The post today will center the attention on how the regional and international media presents the South China Sea case.
When we did the same exercise with previously reviewed differences covered by this blog series TERRITORIAL DISPUTES we introduced a series of news about Kashmir, the Falkland/Malvinas islands, Gibraltar, Crimea, the Israel-Palestine difference, and others.
The South China Sea has such a regional and international relevance that the media dedicates this issue a complete section on their sites.
As a way of example:
The Guardian (link)
South China Morning Post
South China Morning Post (link)
New York Times
New York Times (link)
Why do these and many other media companies dedicate a complete section to the South China Sea?
Why is the area so important?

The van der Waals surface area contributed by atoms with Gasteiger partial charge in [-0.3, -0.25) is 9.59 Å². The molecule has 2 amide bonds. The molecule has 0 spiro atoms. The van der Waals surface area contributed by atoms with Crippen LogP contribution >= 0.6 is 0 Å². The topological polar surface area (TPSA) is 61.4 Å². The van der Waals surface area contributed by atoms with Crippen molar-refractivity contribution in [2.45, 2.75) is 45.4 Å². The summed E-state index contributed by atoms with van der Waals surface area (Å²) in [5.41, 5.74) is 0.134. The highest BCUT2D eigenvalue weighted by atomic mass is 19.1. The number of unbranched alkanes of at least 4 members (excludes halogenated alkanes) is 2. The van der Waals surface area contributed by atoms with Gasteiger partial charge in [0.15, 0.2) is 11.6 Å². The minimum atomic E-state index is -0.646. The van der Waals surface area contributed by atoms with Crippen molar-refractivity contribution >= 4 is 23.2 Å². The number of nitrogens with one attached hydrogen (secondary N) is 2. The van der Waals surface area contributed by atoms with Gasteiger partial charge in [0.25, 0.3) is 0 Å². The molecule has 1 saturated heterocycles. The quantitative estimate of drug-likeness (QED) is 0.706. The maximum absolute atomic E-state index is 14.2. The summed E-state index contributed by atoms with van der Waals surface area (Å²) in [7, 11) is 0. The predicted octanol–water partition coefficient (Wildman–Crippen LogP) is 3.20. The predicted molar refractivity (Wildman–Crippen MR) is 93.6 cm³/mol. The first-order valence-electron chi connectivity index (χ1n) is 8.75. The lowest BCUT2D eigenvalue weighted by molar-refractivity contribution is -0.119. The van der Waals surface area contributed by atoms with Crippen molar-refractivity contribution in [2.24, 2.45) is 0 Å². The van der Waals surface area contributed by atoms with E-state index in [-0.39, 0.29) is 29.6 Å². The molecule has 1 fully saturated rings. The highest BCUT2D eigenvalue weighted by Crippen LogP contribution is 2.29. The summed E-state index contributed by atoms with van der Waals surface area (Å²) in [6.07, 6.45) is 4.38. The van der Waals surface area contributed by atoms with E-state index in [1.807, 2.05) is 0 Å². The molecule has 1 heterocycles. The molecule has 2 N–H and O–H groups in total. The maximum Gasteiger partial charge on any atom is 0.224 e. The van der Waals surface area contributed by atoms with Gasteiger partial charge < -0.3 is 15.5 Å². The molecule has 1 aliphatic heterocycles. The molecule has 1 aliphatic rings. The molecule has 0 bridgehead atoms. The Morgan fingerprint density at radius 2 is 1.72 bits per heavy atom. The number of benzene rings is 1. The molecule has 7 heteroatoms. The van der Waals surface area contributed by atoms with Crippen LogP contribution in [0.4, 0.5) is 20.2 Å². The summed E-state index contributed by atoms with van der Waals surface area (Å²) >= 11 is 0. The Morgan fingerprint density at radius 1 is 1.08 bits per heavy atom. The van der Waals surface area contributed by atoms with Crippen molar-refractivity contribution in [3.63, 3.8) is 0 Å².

“The South China Sea functions as the throat of the Western Pacific and Indian oceans — the mass of connective economic tissue where global sea routes coalesce.
Here is the heart of Eurasia’s navigable rimland, punctuated by the Malacca, Sunda, Lombok, and Makassar straits.
More than half of the world’s annual merchant fleet tonnage passes through these choke points, and a third of all maritime traffic worldwide.
The oil transported through the Malacca Strait from the Indian Ocean, en route to East Asia through the South China Sea, is triple the amount that passes through the Suez Canal and fifteen times the amount that transits the Panama Canal.
Roughly two thirds of South Korea’s energy supplies, nearly 60 per cent of Japan’s and Taiwan’s energy supplies, and 80 per cent of China’s crude oil imports come through the South China Sea.Whereas in the Persian Gulf only energy is transported, in the South China Sea you have energy, finished goods, and unfinished goods.
In addition to centrality of location, the South China Sea has proven oil reserves of seven billion barrels, and an estimated 900 trillion cubic feet of natural gas.”
Read more at
Business Insider (link)
Jorge Emilio Núñez
05th September 2018